Monday, March 25, 2013

Good Foundations: The Sheath Dress

While thumbing through the Sunday paper, there was a store advertising supplement that caught my eye. The simplicity of the sheath dress in bright Easter egg colors is a timeless silhouette that is eternally simple and modern! And that's the key to great contemporary fashion.

Many beginning students in Fashion Design want to create things that have everything and the kitchen sink in one dress. But think about it. No one dresses in a complicated manner today and even when they's usually an ensemble of simple items.

The basic sheath is figure-flattering and can be worn everywhere from day to night. This versatile garment looks great when cut from the simplest of fabrics to the busiest of prints and textures. And, it may be paired with almost any other outerwear....from sweaters to coats to dramatic shawls.
However, successfully creating a garment so simple can be most challenging. Admittedly I don't care very much for the dress I posted in my 2-piece dress demonstration. The waistline seam adds bulk and the overall look is a tad matronly. On the other hand, the sheath dress is a timeless garment. The easiest way to create a pattern for it is by draping it directly on the doll or form. (I have updated the post "Block Club: Upper East Side." I have designated a doll as my permanent "fit model" and created a marked bodysuit for her.) 
The drape begins in exactly the same manner as the basic sloper. I mark a piece of cotton fabric (a old bed sheet cut into rags will do) with a vertical line placed at the doll's center front (CF) line, and a horizontal line placed at her bust line.
Keep these two lines straight and pin down the fabric at the CF. While maintaining the horizontal line perpendicular, smooth the cloth over her body and pin the cloth down the side.
The fabric will have a gap under the bust. You should pinch that into a dart along the side front line from under the bust to the hips as shown until the pattern lies snug against the doll's body. With a soft pencil, mark the neckline, armhole and side. Then mark both sides of the dart you have just created.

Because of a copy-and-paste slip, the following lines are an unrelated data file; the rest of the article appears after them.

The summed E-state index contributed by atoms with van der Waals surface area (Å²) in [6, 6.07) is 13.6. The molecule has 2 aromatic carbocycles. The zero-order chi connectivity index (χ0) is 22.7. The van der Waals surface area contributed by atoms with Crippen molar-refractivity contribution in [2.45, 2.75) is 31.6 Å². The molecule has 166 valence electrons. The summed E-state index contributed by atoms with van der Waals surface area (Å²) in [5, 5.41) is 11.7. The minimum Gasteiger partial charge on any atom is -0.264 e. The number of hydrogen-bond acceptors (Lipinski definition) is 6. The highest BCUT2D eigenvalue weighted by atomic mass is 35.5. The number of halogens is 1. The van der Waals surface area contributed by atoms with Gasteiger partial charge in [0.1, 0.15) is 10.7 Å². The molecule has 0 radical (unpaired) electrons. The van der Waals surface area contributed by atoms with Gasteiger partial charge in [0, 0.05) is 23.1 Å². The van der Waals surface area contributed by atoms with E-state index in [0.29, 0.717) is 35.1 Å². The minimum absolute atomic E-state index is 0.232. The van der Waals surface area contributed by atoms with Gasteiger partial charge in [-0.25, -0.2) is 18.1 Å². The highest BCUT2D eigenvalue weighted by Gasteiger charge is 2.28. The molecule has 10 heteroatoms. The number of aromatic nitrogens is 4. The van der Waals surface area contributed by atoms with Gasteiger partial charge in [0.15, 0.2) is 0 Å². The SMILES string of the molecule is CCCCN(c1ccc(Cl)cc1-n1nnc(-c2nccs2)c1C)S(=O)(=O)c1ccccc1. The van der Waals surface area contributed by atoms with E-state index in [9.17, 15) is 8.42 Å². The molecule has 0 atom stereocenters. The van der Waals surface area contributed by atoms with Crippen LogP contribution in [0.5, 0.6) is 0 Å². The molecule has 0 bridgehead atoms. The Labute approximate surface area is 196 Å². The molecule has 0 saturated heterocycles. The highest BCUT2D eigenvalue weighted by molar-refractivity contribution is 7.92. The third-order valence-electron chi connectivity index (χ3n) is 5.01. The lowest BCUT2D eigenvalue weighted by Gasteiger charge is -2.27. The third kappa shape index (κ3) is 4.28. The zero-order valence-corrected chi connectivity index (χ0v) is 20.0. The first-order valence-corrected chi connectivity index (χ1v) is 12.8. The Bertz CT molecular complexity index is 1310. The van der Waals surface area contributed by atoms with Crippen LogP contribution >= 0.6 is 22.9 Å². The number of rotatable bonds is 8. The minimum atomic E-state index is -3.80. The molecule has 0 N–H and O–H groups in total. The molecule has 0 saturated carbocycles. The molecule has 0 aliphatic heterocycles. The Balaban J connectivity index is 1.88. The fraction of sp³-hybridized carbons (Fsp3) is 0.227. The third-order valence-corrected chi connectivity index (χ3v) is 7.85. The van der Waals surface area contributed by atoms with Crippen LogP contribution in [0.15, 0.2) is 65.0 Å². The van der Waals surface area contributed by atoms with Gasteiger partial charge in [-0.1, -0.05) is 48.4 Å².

Turn the doll over and repeat the same procedure on the back. Note: you are creating half a pattern, for reasons of symmetry.  Again, pin the fabric down the center back line (CB). Then join the back to the front pattern at the sides and pin. seams out. Create a dart that falls on the side back line from the bust line to the hip line.
Where you have marked the seam lines, fold the front pattern over the back at the shoulders and the side and mark. Make any adjustments necessary to ensure your darts are balanced. It is worth taking your time because this is a pattern you will use often!
Cloth pattern after the drape (l) and the transfer to graph paper with seam allowance (r).
Transfer your cloth pattern to paper. Add 1/4-inch seam allowance and cut from fabric. For those of you doing this for the first time, I encourage you to make the first dress out of a cheap fabric to make sure the fit is perfect. If there are problems, you will correct the paper pattern. Here is my doll wearing a copy of the sheath dress inspired by the ad!

Divine in an abstract print.

Here's our dress worn under the Patrick Kelly cocoon coat

You can also begin by first draping the basic foundation, then lengthening it into the sheath dress. Here is a video tutorial:

All Photos & Text property of  © Fashion Doll Stylist 2013. Please do not reproduce without prior permission.


  1. You are amazing and a true artist in your draping and teaching! I'm so inspired to keep up with my own dolly couture. I use flat patternmaking and it's a trial and error process but I'm happy with it. I am looking forward to following your blog.

    I'm at

  2. Emilyanne, thank you for the kind words. I took a peak at your blog and like the care you spend laying out the fabric as well as the advice you provide. Your dolls are adorable. I'll be following you as well.

  3. April! Long time no dolly talk. Work is so busy. Last night I uploaded a sheath dress pattern at my blog. I surfed over to check out your sheath dress. I was struck by how we'd created similar patterns down to the vertical darts. Even though our methods are different we achieved good fit and stylish outfits. Thank you for sharing the process and results. I feel validated! I think 1:6 scale is difficult because the proportions can be so different from full scale. I always get very deep vertical darts on fitted dolly outfits.

    1. Sorry for the delay in responding. Emily Ann, what an enormous surprise. Your dolly blog is really beautiful and well done. About the sheath dress--pattern drafting 101 has no surprises. No matter who does it, the results will always look the same unless the doll's body is weird. The vertical darts will be as deep or shallow depending on the ratio between the bust to waist to hips. Anyway, as soon as I get to a computer, I'll follow your blog!! Good seeing you here.


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